Thursday, April 28, 2016

On This Side

My kids always tell me to ask them when I need help with a project. I’m not very good at that, as I don’t always know when I will need help, and I am quite independent. Sometimes what looks like a one-man show turns into a three-act play with a full cast and pit orchestra. I am never really sure how things are going to go, and I don’t want to waste their time. If it’s just me I can be flexible and answerable to no one.

Even though I am quite terrible when it comes to asking my children for their help, I want them to know I am always willing to help them. When I say good-bye, I always tell them I love them and to call me if they need anything. Sometimes they do call, and when they do I feel needed and fulfilled.

Yeah, I know it’s probably not healthy – maybe the sign of a co-dependent relationship: I tell them I love them, and to demonstrate it, I drop everything the minute they call. Helping them makes me feel needed, and then when I leave I remind them to do it again. On the other hand, maybe it’s a way of banking some help in the surplus column so when I do get old – like thirty or forty years from now they (along with their children) will have to help me. I just don’t want to exhaust my capital too soon.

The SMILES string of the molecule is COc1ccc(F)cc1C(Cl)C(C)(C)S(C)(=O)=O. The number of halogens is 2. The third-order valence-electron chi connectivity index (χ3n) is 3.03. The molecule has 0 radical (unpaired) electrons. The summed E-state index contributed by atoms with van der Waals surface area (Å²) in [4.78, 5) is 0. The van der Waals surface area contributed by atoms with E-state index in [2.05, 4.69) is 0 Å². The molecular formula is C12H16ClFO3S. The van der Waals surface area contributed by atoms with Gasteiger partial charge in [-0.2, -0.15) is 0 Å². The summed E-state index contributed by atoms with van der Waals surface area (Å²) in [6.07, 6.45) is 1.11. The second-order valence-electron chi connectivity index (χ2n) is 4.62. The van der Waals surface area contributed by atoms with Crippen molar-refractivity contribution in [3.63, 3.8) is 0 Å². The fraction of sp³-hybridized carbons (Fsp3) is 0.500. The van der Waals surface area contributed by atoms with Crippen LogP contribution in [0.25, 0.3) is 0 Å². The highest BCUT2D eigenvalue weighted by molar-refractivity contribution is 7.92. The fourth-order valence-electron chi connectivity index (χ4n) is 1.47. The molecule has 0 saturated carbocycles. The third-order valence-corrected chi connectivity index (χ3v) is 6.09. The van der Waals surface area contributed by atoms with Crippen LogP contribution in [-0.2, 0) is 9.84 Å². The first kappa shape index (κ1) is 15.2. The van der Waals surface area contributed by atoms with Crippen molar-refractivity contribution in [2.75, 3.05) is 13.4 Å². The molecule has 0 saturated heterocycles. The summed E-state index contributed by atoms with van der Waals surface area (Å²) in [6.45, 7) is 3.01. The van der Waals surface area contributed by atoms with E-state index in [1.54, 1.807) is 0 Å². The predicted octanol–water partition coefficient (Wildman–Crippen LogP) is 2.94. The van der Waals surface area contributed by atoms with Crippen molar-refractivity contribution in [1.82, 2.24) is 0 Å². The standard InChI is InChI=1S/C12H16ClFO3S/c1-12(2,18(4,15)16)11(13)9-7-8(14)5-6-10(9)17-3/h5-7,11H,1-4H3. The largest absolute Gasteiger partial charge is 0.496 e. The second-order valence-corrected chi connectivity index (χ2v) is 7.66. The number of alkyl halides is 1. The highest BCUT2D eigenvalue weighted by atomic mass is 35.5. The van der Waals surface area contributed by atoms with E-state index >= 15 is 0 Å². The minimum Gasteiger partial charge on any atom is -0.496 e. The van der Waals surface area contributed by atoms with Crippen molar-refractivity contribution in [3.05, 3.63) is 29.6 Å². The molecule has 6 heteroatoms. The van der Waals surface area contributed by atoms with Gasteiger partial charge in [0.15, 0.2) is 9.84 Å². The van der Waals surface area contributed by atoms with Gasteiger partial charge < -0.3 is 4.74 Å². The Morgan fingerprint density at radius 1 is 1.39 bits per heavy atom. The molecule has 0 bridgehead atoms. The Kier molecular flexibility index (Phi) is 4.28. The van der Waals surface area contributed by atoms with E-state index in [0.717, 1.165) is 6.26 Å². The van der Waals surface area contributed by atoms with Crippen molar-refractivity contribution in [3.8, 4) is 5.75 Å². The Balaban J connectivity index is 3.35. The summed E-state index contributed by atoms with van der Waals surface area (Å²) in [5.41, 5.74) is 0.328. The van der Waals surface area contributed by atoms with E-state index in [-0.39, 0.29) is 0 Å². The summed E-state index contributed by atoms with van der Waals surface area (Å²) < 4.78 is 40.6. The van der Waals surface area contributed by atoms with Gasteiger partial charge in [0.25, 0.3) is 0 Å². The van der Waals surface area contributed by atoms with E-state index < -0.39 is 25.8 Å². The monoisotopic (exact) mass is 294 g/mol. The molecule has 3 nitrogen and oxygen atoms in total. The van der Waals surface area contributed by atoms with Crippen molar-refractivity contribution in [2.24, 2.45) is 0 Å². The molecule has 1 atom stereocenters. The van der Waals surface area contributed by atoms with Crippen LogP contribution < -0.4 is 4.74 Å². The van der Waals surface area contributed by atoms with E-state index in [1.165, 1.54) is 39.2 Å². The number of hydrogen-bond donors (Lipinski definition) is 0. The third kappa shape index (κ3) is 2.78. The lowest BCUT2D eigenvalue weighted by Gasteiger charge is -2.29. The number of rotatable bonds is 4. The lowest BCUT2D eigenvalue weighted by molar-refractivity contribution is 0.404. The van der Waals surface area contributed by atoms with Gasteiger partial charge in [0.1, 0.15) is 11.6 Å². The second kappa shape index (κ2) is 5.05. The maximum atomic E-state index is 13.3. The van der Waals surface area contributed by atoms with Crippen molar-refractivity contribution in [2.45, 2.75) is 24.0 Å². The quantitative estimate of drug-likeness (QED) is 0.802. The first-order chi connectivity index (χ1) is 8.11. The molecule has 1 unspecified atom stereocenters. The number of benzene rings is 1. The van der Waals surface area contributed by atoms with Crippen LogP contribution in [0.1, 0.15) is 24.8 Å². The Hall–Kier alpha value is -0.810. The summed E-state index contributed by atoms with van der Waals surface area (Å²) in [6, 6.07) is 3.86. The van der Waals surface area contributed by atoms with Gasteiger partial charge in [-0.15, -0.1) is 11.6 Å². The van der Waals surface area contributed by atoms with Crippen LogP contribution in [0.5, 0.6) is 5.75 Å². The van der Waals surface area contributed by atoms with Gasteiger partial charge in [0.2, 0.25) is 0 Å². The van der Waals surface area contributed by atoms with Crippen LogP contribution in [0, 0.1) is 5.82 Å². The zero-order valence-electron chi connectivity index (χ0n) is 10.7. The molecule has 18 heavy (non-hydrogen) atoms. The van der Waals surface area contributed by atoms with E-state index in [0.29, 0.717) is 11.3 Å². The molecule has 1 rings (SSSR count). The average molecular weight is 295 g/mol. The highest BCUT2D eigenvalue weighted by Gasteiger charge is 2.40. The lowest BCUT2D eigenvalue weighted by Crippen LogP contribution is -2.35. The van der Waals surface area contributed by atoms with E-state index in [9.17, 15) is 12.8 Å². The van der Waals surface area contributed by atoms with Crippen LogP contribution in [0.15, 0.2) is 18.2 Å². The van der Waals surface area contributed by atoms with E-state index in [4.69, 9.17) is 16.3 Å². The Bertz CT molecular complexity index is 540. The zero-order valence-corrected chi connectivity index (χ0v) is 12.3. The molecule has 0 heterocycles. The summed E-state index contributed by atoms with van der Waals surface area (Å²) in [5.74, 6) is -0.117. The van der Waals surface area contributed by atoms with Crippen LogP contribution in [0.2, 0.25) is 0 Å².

I Imagine there will come a time when I will be very dependent upon their help. Still, if I can still do things by myself for many years maybe they won’t put me in a home and let me stay in mine.

I heard a story several years ago about the death of a man. He was the town’s gravedigger. I don’t know if the facts are true – but it makes a good story. This man, along with his trusty backhoe, had dug many of the graves for the local townsfolk; yet it seems that when he died and it came time for him to be buried, his friend the backhoe had other ideas.

Just as I imagine that Mike Mulligan’s beloved steam shovel, Mary Anne, would not have easily borne the task of burying Mike, often a fickle tractor will only run for just one man. The backhoe refused to start; it would have no part in digging that final grave. I suppose the gravedigger’s sons could have hired it done or employed the services of another backhoe. Instead, they decided to dig their father’s grave by hand.

Let’s assume the story is true for a moment (not about Mike and Mary Anne, but about the gravedigger and his sons). I am fascinated with the irony of the iron horse refusing to bury its master; yet I am also struck by what the sons did that day. They helped their dad with his last project on this side of the grave and he never even asked.

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